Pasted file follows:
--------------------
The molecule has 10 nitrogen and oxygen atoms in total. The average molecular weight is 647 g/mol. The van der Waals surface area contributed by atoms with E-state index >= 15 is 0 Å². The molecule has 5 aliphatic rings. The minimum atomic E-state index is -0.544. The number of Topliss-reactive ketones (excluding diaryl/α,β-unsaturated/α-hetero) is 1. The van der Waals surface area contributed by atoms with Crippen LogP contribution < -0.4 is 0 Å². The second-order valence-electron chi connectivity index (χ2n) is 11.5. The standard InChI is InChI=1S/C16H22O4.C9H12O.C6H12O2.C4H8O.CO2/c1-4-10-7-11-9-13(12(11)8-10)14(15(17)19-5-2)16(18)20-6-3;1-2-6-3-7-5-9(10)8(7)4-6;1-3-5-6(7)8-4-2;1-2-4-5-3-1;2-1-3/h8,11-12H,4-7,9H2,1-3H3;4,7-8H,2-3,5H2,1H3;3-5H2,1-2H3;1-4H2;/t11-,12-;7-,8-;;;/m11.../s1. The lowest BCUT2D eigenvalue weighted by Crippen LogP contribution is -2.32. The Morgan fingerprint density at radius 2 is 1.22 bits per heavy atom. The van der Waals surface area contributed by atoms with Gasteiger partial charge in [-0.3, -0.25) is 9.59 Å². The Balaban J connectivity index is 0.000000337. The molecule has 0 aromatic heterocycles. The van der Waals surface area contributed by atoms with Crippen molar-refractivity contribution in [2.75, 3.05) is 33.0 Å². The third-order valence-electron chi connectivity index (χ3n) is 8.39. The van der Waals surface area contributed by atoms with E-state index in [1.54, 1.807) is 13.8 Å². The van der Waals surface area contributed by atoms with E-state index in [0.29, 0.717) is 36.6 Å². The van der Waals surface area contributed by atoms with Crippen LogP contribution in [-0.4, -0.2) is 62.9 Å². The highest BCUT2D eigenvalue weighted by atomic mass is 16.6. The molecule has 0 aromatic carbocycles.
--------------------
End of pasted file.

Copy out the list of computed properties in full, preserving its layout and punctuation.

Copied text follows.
The molecule has 10 nitrogen and oxygen atoms in total. The average molecular weight is 647 g/mol. The van der Waals surface area contributed by atoms with E-state index >= 15 is 0 Å². The molecule has 5 aliphatic rings. The minimum atomic E-state index is -0.544. The number of Topliss-reactive ketones (excluding diaryl/α,β-unsaturated/α-hetero) is 1. The van der Waals surface area contributed by atoms with Crippen LogP contribution < -0.4 is 0 Å². The second-order valence-electron chi connectivity index (χ2n) is 11.5. The standard InChI is InChI=1S/C16H22O4.C9H12O.C6H12O2.C4H8O.CO2/c1-4-10-7-11-9-13(12(11)8-10)14(15(17)19-5-2)16(18)20-6-3;1-2-6-3-7-5-9(10)8(7)4-6;1-3-5-6(7)8-4-2;1-2-4-5-3-1;2-1-3/h8,11-12H,4-7,9H2,1-3H3;4,7-8H,2-3,5H2,1H3;3-5H2,1-2H3;1-4H2;/t11-,12-;7-,8-;;;/m11.../s1. The lowest BCUT2D eigenvalue weighted by Crippen LogP contribution is -2.32. The Morgan fingerprint density at radius 2 is 1.22 bits per heavy atom. The van der Waals surface area contributed by atoms with Gasteiger partial charge in [-0.3, -0.25) is 9.59 Å². The Balaban J connectivity index is 0.000000337. The molecule has 0 aromatic heterocycles. The van der Waals surface area contributed by atoms with Crippen molar-refractivity contribution in [2.75, 3.05) is 33.0 Å². The third-order valence-electron chi connectivity index (χ3n) is 8.39. The van der Waals surface area contributed by atoms with E-state index in [1.54, 1.807) is 13.8 Å². The van der Waals surface area contributed by atoms with E-state index in [0.29, 0.717) is 36.6 Å². The van der Waals surface area contributed by atoms with Crippen LogP contribution in [-0.4, -0.2) is 62.9 Å². The highest BCUT2D eigenvalue weighted by atomic mass is 16.6. The molecule has 0 aromatic carbocycles.